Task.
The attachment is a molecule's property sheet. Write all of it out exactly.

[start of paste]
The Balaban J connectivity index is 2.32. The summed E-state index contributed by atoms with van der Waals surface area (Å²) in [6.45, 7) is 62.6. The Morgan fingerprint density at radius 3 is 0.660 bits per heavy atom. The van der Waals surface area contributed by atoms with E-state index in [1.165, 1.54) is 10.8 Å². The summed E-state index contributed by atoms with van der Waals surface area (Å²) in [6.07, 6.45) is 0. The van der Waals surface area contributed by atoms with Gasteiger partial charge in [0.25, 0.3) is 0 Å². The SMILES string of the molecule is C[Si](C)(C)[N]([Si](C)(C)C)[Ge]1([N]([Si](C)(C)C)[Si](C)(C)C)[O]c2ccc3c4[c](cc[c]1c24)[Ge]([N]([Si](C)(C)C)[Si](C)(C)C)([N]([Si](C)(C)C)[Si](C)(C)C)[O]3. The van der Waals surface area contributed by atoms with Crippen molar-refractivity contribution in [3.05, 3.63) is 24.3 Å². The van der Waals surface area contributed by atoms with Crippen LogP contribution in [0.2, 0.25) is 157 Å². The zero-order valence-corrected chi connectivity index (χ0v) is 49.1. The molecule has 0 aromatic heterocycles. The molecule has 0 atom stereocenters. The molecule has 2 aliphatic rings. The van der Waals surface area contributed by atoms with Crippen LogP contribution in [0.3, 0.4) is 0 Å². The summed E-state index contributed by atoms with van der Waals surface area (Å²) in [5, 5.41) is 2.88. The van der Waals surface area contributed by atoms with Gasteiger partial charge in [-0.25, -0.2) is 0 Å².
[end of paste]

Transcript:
The Balaban J connectivity index is 2.32. The summed E-state index contributed by atoms with van der Waals surface area (Å²) in [6.45, 7) is 62.6. The Morgan fingerprint density at radius 3 is 0.660 bits per heavy atom. The van der Waals surface area contributed by atoms with E-state index in [1.165, 1.54) is 10.8 Å². The summed E-state index contributed by atoms with van der Waals surface area (Å²) in [6.07, 6.45) is 0. The van der Waals surface area contributed by atoms with Gasteiger partial charge in [0.25, 0.3) is 0 Å². The SMILES string of the molecule is C[Si](C)(C)[N]([Si](C)(C)C)[Ge]1([N]([Si](C)(C)C)[Si](C)(C)C)[O]c2ccc3c4[c](cc[c]1c24)[Ge]([N]([Si](C)(C)C)[Si](C)(C)C)([N]([Si](C)(C)C)[Si](C)(C)C)[O]3. The van der Waals surface area contributed by atoms with Crippen molar-refractivity contribution in [3.05, 3.63) is 24.3 Å². The van der Waals surface area contributed by atoms with Crippen LogP contribution in [0.2, 0.25) is 157 Å². The zero-order valence-corrected chi connectivity index (χ0v) is 49.1. The molecule has 0 aromatic heterocycles. The molecule has 0 atom stereocenters. The molecule has 2 aliphatic rings. The van der Waals surface area contributed by atoms with Crippen LogP contribution in [0.3, 0.4) is 0 Å². The summed E-state index contributed by atoms with van der Waals surface area (Å²) in [5, 5.41) is 2.88. The van der Waals surface area contributed by atoms with Gasteiger partial charge in [-0.25, -0.2) is 0 Å².